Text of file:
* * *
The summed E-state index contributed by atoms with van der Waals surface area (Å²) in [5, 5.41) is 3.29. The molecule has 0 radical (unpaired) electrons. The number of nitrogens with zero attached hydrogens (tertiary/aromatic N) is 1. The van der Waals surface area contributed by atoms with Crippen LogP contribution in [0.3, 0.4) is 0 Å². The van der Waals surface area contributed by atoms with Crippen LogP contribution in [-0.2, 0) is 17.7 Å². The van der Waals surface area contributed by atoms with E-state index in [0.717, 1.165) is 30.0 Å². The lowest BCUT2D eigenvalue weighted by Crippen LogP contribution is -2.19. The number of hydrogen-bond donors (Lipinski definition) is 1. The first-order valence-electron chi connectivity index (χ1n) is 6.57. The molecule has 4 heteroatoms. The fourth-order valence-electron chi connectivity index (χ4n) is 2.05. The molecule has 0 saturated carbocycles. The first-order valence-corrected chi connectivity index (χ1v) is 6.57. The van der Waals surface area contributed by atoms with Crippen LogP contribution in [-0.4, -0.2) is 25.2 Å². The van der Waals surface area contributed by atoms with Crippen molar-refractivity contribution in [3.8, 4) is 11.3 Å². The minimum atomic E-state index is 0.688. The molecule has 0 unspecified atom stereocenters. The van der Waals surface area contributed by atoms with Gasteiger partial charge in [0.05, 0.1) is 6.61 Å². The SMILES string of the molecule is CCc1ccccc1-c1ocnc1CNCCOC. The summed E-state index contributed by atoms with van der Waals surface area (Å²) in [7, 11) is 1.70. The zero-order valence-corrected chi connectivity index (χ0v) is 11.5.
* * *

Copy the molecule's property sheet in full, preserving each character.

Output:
The summed E-state index contributed by atoms with van der Waals surface area (Å²) in [5, 5.41) is 3.29. The molecule has 0 radical (unpaired) electrons. The number of nitrogens with zero attached hydrogens (tertiary/aromatic N) is 1. The van der Waals surface area contributed by atoms with Crippen LogP contribution in [0.3, 0.4) is 0 Å². The van der Waals surface area contributed by atoms with Crippen LogP contribution in [-0.2, 0) is 17.7 Å². The van der Waals surface area contributed by atoms with E-state index in [0.717, 1.165) is 30.0 Å². The lowest BCUT2D eigenvalue weighted by Crippen LogP contribution is -2.19. The number of hydrogen-bond donors (Lipinski definition) is 1. The first-order valence-electron chi connectivity index (χ1n) is 6.57. The molecule has 4 heteroatoms. The fourth-order valence-electron chi connectivity index (χ4n) is 2.05. The molecule has 0 saturated carbocycles. The first-order valence-corrected chi connectivity index (χ1v) is 6.57. The van der Waals surface area contributed by atoms with Crippen LogP contribution in [-0.4, -0.2) is 25.2 Å². The van der Waals surface area contributed by atoms with Crippen molar-refractivity contribution in [3.8, 4) is 11.3 Å². The minimum atomic E-state index is 0.688. The molecule has 0 unspecified atom stereocenters. The van der Waals surface area contributed by atoms with Gasteiger partial charge in [0.05, 0.1) is 6.61 Å². The SMILES string of the molecule is CCc1ccccc1-c1ocnc1CNCCOC. The summed E-state index contributed by atoms with van der Waals surface area (Å²) in [7, 11) is 1.70. The zero-order valence-corrected chi connectivity index (χ0v) is 11.5.